Migration has left its mark on the small town of Geretsried. After the Second World War, German refugees from Eastern Europe made their homes in the barracks of the former armaments factory in the district of Stein (German for “stone”). Later, immigrant workers from Greece came, and after German reunification, resettled East Germans. In recent years, Bulgaria and Romanian migrants have arrived, as well as asylum-seekers and refugees from the Middle East.
“The “refugee crisis” that is often spoken of in Germany today has actually been a feature of life in Stein for decades.”
Despite a dynamic and growing population, Stein has never managed to establish its own identity – particularly because a central space was lacking. Stein lacks gathering spaces like a public square or church, and it has remained physically isolated from such facilities in the city center. People have nowhere to be together in public.
Team Geretsried’s biggest challenge was to foster intercultural understanding in a district with groups from so many different backgrounds, and which lacks the usual spaces and structures for interaction and communication. Their goal: to build community engagement in anticipation of the opening of the first community center in Stein.
Many migrants associate membership in a residents’ association with bureaucratic work; they don’t see this as a way of taking part in the community. So the team had to find other ways to introduce this central aspect of social life in Germany that are more compatible with other cultures and with the wants and needs of the residents.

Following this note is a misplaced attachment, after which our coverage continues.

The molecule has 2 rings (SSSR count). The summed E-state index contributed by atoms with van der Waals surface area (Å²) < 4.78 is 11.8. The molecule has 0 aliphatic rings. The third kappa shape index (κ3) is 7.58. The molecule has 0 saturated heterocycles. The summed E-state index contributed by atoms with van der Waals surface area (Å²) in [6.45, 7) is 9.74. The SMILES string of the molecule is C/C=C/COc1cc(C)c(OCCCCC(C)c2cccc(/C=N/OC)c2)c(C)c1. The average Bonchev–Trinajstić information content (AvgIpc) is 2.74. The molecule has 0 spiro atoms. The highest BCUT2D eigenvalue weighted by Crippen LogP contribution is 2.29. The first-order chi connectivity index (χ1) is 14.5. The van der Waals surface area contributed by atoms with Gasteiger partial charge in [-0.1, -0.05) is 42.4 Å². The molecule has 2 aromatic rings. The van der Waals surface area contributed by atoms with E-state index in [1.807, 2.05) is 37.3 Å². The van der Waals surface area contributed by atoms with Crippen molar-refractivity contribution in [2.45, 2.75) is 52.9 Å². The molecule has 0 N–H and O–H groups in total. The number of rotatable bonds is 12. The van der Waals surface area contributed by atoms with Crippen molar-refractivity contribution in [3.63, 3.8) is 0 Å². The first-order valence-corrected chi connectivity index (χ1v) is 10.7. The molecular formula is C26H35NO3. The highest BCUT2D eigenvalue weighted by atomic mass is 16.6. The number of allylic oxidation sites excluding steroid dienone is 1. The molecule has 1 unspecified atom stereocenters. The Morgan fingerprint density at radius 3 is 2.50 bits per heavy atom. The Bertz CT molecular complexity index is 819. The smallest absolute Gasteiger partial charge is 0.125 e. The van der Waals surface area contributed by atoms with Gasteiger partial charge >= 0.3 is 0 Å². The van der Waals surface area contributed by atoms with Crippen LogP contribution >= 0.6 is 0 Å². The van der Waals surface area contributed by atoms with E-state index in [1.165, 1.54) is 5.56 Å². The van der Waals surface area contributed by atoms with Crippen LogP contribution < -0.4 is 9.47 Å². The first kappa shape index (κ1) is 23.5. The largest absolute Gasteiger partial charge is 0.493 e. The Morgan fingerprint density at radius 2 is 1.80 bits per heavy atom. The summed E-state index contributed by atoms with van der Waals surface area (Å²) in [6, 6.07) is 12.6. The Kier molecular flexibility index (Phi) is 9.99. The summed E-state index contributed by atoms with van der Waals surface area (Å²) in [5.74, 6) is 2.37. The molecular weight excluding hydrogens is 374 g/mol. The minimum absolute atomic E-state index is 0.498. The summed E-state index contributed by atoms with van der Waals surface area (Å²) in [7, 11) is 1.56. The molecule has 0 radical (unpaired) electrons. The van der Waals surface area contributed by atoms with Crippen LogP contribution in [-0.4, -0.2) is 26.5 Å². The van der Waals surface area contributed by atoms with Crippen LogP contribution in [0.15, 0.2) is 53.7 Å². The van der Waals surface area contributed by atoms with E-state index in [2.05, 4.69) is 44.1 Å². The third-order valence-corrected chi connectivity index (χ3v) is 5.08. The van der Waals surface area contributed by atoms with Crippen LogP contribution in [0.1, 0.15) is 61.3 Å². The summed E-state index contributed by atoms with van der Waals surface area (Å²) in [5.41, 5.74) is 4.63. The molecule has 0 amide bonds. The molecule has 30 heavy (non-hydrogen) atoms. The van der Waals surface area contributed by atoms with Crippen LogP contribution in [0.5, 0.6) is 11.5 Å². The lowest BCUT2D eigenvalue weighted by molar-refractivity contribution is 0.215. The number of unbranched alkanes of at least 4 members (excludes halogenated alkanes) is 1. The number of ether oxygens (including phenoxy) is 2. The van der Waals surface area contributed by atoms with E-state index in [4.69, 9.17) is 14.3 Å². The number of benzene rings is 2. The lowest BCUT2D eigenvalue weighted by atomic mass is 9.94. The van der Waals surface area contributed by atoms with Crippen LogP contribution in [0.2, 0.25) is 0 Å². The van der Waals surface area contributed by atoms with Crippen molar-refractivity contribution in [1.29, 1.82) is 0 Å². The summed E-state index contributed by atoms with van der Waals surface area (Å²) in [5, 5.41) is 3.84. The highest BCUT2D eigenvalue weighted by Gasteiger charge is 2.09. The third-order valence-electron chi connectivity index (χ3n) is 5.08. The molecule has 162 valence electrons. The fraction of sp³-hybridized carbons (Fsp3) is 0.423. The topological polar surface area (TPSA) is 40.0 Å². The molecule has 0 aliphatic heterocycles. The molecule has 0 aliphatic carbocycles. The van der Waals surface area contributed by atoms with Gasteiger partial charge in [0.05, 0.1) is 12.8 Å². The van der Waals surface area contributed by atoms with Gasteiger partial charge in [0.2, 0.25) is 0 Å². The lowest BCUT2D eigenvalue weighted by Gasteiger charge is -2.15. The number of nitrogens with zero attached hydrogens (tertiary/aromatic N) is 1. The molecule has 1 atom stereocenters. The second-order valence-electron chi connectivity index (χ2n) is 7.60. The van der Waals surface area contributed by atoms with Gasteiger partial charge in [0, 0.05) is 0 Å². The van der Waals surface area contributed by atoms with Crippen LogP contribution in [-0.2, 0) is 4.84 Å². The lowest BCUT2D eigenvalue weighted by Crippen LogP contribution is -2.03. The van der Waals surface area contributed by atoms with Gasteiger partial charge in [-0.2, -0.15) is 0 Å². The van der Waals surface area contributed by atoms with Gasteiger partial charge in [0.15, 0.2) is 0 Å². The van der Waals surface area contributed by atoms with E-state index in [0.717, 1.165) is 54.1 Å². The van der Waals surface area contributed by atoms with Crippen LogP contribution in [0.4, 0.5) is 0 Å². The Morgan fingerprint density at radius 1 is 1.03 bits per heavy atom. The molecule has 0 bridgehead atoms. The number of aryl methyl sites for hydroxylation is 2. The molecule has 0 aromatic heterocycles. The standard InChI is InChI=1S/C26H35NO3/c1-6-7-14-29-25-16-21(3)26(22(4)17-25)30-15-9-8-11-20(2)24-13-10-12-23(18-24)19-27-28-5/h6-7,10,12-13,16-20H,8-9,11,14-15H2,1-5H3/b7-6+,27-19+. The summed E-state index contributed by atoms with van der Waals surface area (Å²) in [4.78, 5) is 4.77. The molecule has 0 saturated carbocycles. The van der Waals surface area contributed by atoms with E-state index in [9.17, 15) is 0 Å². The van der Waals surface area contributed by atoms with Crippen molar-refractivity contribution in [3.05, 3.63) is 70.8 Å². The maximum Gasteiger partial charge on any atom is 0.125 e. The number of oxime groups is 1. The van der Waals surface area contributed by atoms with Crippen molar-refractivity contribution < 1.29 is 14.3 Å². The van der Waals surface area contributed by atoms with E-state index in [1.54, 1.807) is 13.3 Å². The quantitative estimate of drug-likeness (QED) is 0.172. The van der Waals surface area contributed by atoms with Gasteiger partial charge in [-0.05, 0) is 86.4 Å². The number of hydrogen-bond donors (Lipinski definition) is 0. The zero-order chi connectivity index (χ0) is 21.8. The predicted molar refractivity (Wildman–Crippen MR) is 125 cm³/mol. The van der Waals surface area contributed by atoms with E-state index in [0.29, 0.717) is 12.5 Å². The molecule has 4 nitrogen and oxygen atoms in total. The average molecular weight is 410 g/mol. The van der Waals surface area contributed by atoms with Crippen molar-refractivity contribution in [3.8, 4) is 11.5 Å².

Team Geretsried conducted numerous interviews in different languages to learn about what the residents actually wanted and needed. Based on the responses, they began to offer language courses, coffee meetups, counseling for new migrants and children’s playgroups.
The gathering of residents’ personal stories also proved to be a powerful end in itself. From their collected conversations, residents and the team created a mobile exhibition that presented events from world history and their impact on the district’s development and on residents’ lives. By showing archive photos from the city alongside family pictures and stories, the team countered the stigmatization of the district with relatable, personal narratives.
Recognizing the connections and similarities between their fates helped to reduce prejudices towards newcomers – and each other.
Only those who get to know one another can break down prejudices,” -Andreas Porer, Team member, Deputy Head of Building Department, City of Geretsried